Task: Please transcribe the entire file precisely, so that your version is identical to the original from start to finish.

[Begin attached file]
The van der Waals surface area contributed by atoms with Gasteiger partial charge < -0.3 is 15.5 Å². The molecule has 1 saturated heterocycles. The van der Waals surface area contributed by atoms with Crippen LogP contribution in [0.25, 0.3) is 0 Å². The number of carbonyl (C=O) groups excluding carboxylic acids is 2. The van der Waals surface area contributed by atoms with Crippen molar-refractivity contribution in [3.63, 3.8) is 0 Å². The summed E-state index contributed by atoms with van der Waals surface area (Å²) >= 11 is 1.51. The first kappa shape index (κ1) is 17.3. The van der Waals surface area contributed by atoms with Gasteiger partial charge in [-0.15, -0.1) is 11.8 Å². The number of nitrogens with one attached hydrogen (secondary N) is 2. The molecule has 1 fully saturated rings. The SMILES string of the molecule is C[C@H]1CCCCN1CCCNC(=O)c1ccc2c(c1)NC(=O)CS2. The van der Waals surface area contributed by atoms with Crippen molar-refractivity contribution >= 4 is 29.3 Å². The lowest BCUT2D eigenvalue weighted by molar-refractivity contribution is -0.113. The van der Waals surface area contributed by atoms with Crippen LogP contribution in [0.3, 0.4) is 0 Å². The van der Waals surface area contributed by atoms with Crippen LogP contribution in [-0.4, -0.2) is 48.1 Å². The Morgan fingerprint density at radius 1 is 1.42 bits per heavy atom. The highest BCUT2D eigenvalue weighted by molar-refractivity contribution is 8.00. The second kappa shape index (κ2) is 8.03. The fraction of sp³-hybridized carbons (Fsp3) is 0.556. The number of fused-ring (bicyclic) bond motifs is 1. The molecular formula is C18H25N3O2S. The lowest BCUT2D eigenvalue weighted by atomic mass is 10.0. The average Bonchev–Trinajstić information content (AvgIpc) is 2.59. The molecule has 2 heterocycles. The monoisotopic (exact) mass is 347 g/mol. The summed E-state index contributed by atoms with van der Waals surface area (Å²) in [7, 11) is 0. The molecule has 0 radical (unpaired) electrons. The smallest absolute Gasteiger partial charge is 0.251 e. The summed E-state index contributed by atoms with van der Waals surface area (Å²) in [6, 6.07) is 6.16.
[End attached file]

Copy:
The van der Waals surface area contributed by atoms with Gasteiger partial charge < -0.3 is 15.5 Å². The molecule has 1 saturated heterocycles. The van der Waals surface area contributed by atoms with Crippen LogP contribution in [0.25, 0.3) is 0 Å². The number of carbonyl (C=O) groups excluding carboxylic acids is 2. The van der Waals surface area contributed by atoms with Crippen molar-refractivity contribution in [3.63, 3.8) is 0 Å². The summed E-state index contributed by atoms with van der Waals surface area (Å²) >= 11 is 1.51. The first kappa shape index (κ1) is 17.3. The van der Waals surface area contributed by atoms with Gasteiger partial charge in [-0.15, -0.1) is 11.8 Å². The number of nitrogens with one attached hydrogen (secondary N) is 2. The molecule has 1 fully saturated rings. The SMILES string of the molecule is C[C@H]1CCCCN1CCCNC(=O)c1ccc2c(c1)NC(=O)CS2. The van der Waals surface area contributed by atoms with Crippen molar-refractivity contribution >= 4 is 29.3 Å². The lowest BCUT2D eigenvalue weighted by molar-refractivity contribution is -0.113. The van der Waals surface area contributed by atoms with Crippen LogP contribution in [0.3, 0.4) is 0 Å². The van der Waals surface area contributed by atoms with Crippen LogP contribution in [-0.4, -0.2) is 48.1 Å². The Morgan fingerprint density at radius 1 is 1.42 bits per heavy atom. The highest BCUT2D eigenvalue weighted by molar-refractivity contribution is 8.00. The second kappa shape index (κ2) is 8.03. The fraction of sp³-hybridized carbons (Fsp3) is 0.556. The number of fused-ring (bicyclic) bond motifs is 1. The molecular formula is C18H25N3O2S. The lowest BCUT2D eigenvalue weighted by atomic mass is 10.0. The average Bonchev–Trinajstić information content (AvgIpc) is 2.59. The molecule has 2 heterocycles. The monoisotopic (exact) mass is 347 g/mol. The summed E-state index contributed by atoms with van der Waals surface area (Å²) in [7, 11) is 0. The molecule has 0 radical (unpaired) electrons. The smallest absolute Gasteiger partial charge is 0.251 e. The summed E-state index contributed by atoms with van der Waals surface area (Å²) in [6, 6.07) is 6.16.